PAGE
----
And yes, both entrances into Feel the Power are full of enemies. Jees. While the cedar box changes the dynamic of the game, its not really changing what I'm doing. In both the current and previous situations I was attacking a few enemies, then resting/waiting. The only real threat is the timer, and even though I'm now on Monday, I've still got plenty of time and having effectively infinite ammo greatly reduces the amount of time I need to rest. Waiting is better than resting, though that labyrinth will still be annoying.

A fat ghost too

On my way back, I finally get to see one of those enemies. Hahahahahaha. They're just ghosts, huh?

This undersells how many enemies are in this corridor
Now that I don't have any concerns about ammo, let's deal with "Need a Light?" properly. Short controlled bursts with the MP-41 work better than just firing non-stop. Even seems like they deal more damage. One of the doors does open, and inside is a long hallway full of enemies. Now that I don't need to conserve ammo, the game is responding likewise.
Did the anti-smoking lobby pay for this?

There's another door at the end of the hallway, and close by is another corpse of my fellows. He's got the grenade launcher. (I love the sound that places when I get points, its so cool hearing it when I get a weapon) All he remembers is burning and searing and fire. Either something hot killed him, or he shot himself with the grenade launcher. Come to think of it, how did they get down here without the pipes?

Every enemy in this game has managed to hit a perfect balance between childish and creepy
And this guy is here. He shoots fireballs, answering my question. I know what to do, I take the grenade launcher and start firing. And you know what? Its underwhelming. Seriously underwhelming. Its practically a shotgun the way it works. Might as well be shooting rubber rounds at this guy. (there are multiple rounds, but I've been copying the HE) I kill him, but it didn't feel like that. Now, to interrogate the rest of my team. Some of them have already lost it. Greg got separated from the team as the door closed behind them, while they slowly got killed off by the big guy. I wonder if his huge amount of health is supposed cut down from what damage my teammates did to him? I get a grand total of 9 M16 rounds from two magazines from their broken weapons. Otherwise I find another brown potion, one red, one blue, and a ring.
These things look like they should have more legs than they seem to have

Last trek through the labyrinth, at least until I've won, there is a violet crystal in the center of the maze, seems to be electrical themed. On the other side is a...your guess is as good as mine as to the name and these spider-things. Clearly, we're entering the Lovecraftian section of the game. Interestingly, there are small recesses in these walls, akin to the ones you'd find in something more advanced. I wonder if there's a map-making program for this game. It would be very interesting.

Why do they look like Egyptians?
While I admire some unusual and alien scenery, this reskinned zombie shows up. He creates earthquakes. Clearly those screen effects are less impressive than I give them credit for if they're showing up this much.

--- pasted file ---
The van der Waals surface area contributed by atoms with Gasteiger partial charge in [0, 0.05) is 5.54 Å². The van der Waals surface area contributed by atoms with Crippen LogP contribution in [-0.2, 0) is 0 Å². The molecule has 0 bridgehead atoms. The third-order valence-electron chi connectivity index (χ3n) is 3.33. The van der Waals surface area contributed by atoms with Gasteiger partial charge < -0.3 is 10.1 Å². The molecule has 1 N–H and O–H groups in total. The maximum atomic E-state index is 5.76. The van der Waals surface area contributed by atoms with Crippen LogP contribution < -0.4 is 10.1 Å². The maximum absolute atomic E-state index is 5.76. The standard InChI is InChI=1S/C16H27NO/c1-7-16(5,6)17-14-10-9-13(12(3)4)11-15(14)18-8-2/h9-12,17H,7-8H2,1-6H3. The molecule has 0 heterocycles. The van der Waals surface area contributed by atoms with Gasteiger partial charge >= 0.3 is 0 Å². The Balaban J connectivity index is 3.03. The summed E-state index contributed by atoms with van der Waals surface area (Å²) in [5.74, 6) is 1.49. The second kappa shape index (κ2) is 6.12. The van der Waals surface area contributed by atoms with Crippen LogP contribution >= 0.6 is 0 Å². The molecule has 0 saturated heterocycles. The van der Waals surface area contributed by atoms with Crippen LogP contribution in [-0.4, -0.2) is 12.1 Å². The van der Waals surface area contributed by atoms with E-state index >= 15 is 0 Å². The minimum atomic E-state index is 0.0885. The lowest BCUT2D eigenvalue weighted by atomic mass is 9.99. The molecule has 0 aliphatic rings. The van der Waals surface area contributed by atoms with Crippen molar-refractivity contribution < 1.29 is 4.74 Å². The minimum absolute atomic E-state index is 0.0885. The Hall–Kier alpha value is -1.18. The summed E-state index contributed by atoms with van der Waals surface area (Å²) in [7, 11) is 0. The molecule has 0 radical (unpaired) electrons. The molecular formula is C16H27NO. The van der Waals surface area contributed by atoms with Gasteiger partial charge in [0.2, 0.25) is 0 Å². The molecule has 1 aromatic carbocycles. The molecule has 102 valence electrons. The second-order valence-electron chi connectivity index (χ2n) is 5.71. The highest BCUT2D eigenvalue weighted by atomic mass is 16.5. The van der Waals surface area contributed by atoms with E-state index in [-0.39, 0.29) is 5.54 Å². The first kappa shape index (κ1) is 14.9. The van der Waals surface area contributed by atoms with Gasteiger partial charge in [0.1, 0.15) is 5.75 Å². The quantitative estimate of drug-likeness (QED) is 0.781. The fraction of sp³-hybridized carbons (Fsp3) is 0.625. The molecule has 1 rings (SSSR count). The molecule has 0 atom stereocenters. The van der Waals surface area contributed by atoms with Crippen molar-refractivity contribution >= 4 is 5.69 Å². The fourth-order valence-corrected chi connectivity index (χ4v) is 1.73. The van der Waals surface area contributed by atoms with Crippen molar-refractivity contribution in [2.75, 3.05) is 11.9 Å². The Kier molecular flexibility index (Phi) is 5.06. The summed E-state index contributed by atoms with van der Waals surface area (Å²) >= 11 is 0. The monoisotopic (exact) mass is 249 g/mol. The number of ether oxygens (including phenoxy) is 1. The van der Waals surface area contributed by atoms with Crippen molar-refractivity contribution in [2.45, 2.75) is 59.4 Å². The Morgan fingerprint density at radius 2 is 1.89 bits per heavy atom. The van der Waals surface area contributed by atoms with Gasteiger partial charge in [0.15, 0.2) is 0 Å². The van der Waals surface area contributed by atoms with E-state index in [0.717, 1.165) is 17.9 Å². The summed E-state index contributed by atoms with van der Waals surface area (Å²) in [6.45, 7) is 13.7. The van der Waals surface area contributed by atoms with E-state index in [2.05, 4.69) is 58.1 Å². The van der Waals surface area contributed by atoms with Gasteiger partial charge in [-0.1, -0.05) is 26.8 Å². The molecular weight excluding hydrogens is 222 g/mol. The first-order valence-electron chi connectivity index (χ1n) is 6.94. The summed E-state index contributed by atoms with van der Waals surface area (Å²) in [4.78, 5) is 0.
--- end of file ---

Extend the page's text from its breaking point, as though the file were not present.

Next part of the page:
I wonder if they're just trying to make these guys look as out of place as possible, even though they're human
A little ways in I find a velvet bag which acts like a bag of holding. (I.E., they don't weigh anything) Hasn't really affected anything yet, but I'm at about 50 kg and with no signs of that ammo supply getting lower. What's more interesting are these human fellows who have created a barrier in certain sections of the map. As in move through it, you can't, shoot at it, you can't. Meanwhile enemies can attack through it. This cuts off a good chunk of the floor, but there's a way down, so its all good.

This makes me want a war game that looks cute and treats everything like a minor whoopsie
"Watch Your Step", uh-oh. Landmines, or mystical versions. Oh, and frogs dashing across my screen like the rats. I can deal with it, I know what to do...oh, they're not attracted to the light. In fact, in order to shake them off, you have to walk over a landmine. There are a limited number of frog spawns, and you get rid of them by stepping on the violet pods. That's not really the sort of action I expected I would have to do. It feels like the sort of thing you would see in a mod rather than a commercial game.

There's not a great way for these guys to die, is there?
On the south side of the map is a green crystal. Considering the events at the top of the pyramid, its not surprising that I rarely use the things. The green crystal creates earthquakes, and using them on the dudes who holds the barrier kills them. Back a level up I can clear out the rest of the level. There's another potion, and surprisingly enough, another way down. Is it separate from the rest of the level, or is it just another connector? I think that's a question best answered another time.

This Session: 2 hours 30 minutes

Total Time: 6 hours 20 minutes

Monday, January 24, 2022

The Alien Island 3D

This actually changes color as you view it
Name:The Alien Island 3D
Number:102
Year:1985
Publisher:ASCII
Developer:Nobuhisa Fujinami
Genre:FPS
Difficulty:5/5
Time:1 hour 50 minutes

Like all computer systems, there are aesthetics to the old Japanese computers. The one I've been attributing to the first half of the '80s or thereabouts is that of high dithering, low palette and very little action. But I haven't played anything from the earliest playable machines, that is, the PC-6001 and the earliest, the PC-8001. Though I'm playing this in a PC-88 emulator because it works here.